Swords and Spaceships

Swords and Spaceships Apr 19

Hello and happy Friday, ambassadors and aswangs! Today in linky goodness we’ve got some reading recommendations, a counter to Game of Thrones, and Tolkien’s grave, plus a review of A Memory Called Empire by Arkady Martine.

This newsletter is sponsored by Finder by Suzanne Palmer.

a large pyramidal building fills the background, while various flying crafts fill the foregroundFrom Hugo Award winner Suzanne Palmer comes a sci-fi caper starring Fergus Ferguson, interstellar repo man with a simple mission: find the spacecraft Venetia’s Sword and steal it back from Arum Gilger, a power-hungry trade boss. Fergus locates both Gilger and Sword in a backwater deep space colony. But his arrival kicks off a civil war, and Fergus must ally with Gilger’s enemies to survive. Even worse, he’s become inconveniently invested in the lives of the locals. He’ll need all the help he can get to take back the Sword—and maybe save the colony from destruction in the process.

I am, perhaps weirdly, a sucker for epidemic stories (both fiction and nonfiction) so this post about 10 fictional pandemics is of great interest to me, and even has a few I haven’t read yet. (Shout-out to favs Station Eleven, Zone One, and Her Body and Other Parties!)

If you’ve been struggling with HBO’s Game of Thrones, this essay on leaving GoT and learning to love The Dragon Prince is a great and nuanced read.

The fairytale nerd in me is absolutely in love with this round-up of ways to start a story from around the world. Krik krak!

And speaking of fairytales, an amateur folklorist is here to correct some of the many misconceptions surrounding them, and I love this idea of fairytale as meme!

Do you need more unicorns in your life? DON’T WE ALL? Here are 50 must-reads, you’re welcome.

If you’re in need of “Thanos was wrong” ammunition, this look at the scientific practicalities of The Snap is my favorite, especially for the line: “If you wiped out half of all humans, in another 40 years, we’d likely be back to the same population numbers.” It would, however, be very bad for rhinos.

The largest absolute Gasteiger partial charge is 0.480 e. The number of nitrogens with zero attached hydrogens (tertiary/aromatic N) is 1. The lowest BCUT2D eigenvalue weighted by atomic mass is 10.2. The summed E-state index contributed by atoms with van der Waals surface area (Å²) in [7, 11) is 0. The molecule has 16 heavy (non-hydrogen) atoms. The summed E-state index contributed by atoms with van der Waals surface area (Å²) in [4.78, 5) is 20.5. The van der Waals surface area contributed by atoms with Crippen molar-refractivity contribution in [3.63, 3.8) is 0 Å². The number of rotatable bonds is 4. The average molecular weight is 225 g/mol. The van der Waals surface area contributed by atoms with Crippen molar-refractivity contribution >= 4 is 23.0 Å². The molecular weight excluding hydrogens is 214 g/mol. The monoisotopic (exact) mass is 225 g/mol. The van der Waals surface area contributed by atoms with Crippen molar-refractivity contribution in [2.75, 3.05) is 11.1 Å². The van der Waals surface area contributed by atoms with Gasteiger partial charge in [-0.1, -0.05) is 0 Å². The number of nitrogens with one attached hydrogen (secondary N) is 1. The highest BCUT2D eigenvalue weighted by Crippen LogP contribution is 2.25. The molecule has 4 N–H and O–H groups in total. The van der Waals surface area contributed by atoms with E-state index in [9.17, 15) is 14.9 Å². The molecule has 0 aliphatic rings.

And from cool-and-kind-of-weird: did you know that J.R.R. Tolkien is buried in a special type of grave known as a cradle grave, that allows for gardening on top? I’m a gardener in a historic cemetery tending a couple of these, and now need to plan a pilgrimage/chat with the Tolkiens’ gardener. They will probably definitely not think I am weird at all!

Space opera ahoy! It’s A Memory Called Empire by Arkady Martine:

a person stands in front of a ruler seated on an elaborate throne in the middle of a great hallWe get regular requests on the Get Booked podcast for Star Trek read-alikes, which I understand to mean space opera that contains interesting and varied characters, political and moral complexity, and trending overall towards optimism. It’s an interesting question, and I don’t take the comparison lightly. (Captain Janeway is my captain, for the record.) So when I say that Arkady Martine’s debut A Memory Called Empire should be added to that list, I really mean it.

In a galaxy far far away, in an Empire that references both the Aztecs and Romans, newly-minted ambassador Mahit Dzmare arrives at the Emperor’s court to find her predecessor murdered. Had the previous ambassador followed protocol and backed up his memories for implant, this would just be a regular ol’ murder problem — but Dzmare only has access to an implant, or imago, that is 15 years old, and it’s malfunctioning. She has no idea what he’s been up to in the meantime, people at court know things about her home station that they shouldn’t, and Mahit has to plunge into the deadly political wheelings and dealings of Teixcalaan with only her gut instincts and occasional flashes of insight to guide her. Oh, and solve a murder!

Martine has done such excellent world-building here, both for Mahit’s Stationer home and Teixcalaan. The obsession with poetry and literature; the variety of inventive tech; the jagged emotional edges of civil unrest; the descriptions of clothes and food and the streets and the palace, and and and! It’s detailed without being overwrought, highly immersive, and fascinating. The emotional details are on point as well: Mahit struggles with her fascination with Teixcalaan and her loyalty to her home, the high-stakes game of chicken she is forced to play to maintain their independence is an absolute nail-biter, and the other characters are beautifully drawn as well. The political machinations felt genuine (and, in certain cases, unsettlingly familiar), and the action sequences were well-paced. Martine also shows the respect of a historian for her influences, which is perhaps not surprising since she is, in fact, a historian. I do have a quibble in that the use of italics for emphasis through-out is a stylistic choice I never love, but c’est la vie.

While the main plot-line came to a staggering resolution, there are no tidy conclusions to be found here. Which is as it should be; complexity begets complexity, and one can retain hope without settling for “easy” answers. I picked up this book because it had an Ann Leckie blurb on the cover, and I’m happy to say that it was well-earned. I’ll be following this series with great interest, and shelving it alongside Leckie, Le Guin, Butler, and my ST: Voyager DVDs.

And that’s a wrap! You can find all of the books recommended in this newsletter on a handy Goodreads shelf. If you’re interested in more science fiction and fantasy talk, you can catch me and my co-host Sharifah on the SFF Yeah! podcast. For many many more book recommendations you can find me on the Get Booked podcast with the inimitable Amanda, or on Twitter as jennIRL.

Your fellow booknerd,